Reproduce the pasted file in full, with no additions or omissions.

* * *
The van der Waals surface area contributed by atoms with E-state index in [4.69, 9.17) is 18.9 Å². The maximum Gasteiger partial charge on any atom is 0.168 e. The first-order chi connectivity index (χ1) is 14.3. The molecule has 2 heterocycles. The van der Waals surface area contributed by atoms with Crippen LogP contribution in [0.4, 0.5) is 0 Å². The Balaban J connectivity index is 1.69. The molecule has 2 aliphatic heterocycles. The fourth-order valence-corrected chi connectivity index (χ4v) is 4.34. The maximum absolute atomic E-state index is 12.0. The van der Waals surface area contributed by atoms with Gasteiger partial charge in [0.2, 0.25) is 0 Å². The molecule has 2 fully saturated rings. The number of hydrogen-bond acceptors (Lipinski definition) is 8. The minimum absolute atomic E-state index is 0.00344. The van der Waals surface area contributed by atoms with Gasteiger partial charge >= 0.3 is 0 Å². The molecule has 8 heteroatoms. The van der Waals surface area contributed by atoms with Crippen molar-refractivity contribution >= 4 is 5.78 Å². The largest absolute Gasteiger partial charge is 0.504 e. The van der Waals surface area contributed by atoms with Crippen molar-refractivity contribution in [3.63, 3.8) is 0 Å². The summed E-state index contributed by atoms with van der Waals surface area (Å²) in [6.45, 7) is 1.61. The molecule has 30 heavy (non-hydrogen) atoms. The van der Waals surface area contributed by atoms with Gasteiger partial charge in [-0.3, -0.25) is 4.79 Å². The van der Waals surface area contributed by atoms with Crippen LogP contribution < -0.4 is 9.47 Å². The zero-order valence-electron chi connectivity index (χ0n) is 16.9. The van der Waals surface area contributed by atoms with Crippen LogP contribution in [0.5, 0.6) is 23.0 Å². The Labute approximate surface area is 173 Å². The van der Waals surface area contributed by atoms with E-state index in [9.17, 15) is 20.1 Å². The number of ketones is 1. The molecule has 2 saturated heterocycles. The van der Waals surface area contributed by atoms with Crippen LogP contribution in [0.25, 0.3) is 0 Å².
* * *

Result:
The van der Waals surface area contributed by atoms with E-state index in [4.69, 9.17) is 18.9 Å². The maximum Gasteiger partial charge on any atom is 0.168 e. The first-order chi connectivity index (χ1) is 14.3. The molecule has 2 heterocycles. The van der Waals surface area contributed by atoms with Crippen LogP contribution in [0.4, 0.5) is 0 Å². The Balaban J connectivity index is 1.69. The molecule has 2 aliphatic heterocycles. The fourth-order valence-corrected chi connectivity index (χ4v) is 4.34. The maximum absolute atomic E-state index is 12.0. The van der Waals surface area contributed by atoms with Gasteiger partial charge in [0.2, 0.25) is 0 Å². The molecule has 2 fully saturated rings. The number of hydrogen-bond acceptors (Lipinski definition) is 8. The minimum absolute atomic E-state index is 0.00344. The van der Waals surface area contributed by atoms with Gasteiger partial charge >= 0.3 is 0 Å². The molecule has 8 heteroatoms. The van der Waals surface area contributed by atoms with Crippen molar-refractivity contribution >= 4 is 5.78 Å². The largest absolute Gasteiger partial charge is 0.504 e. The van der Waals surface area contributed by atoms with Crippen molar-refractivity contribution in [3.63, 3.8) is 0 Å². The summed E-state index contributed by atoms with van der Waals surface area (Å²) in [6.45, 7) is 1.61. The molecule has 30 heavy (non-hydrogen) atoms. The van der Waals surface area contributed by atoms with Gasteiger partial charge in [-0.3, -0.25) is 4.79 Å². The van der Waals surface area contributed by atoms with Crippen LogP contribution < -0.4 is 9.47 Å². The zero-order valence-electron chi connectivity index (χ0n) is 16.9. The van der Waals surface area contributed by atoms with Crippen LogP contribution in [0.5, 0.6) is 23.0 Å². The Labute approximate surface area is 173 Å². The van der Waals surface area contributed by atoms with E-state index in [9.17, 15) is 20.1 Å². The number of ketones is 1. The molecule has 2 saturated heterocycles. The van der Waals surface area contributed by atoms with Crippen LogP contribution in [0.25, 0.3) is 0 Å².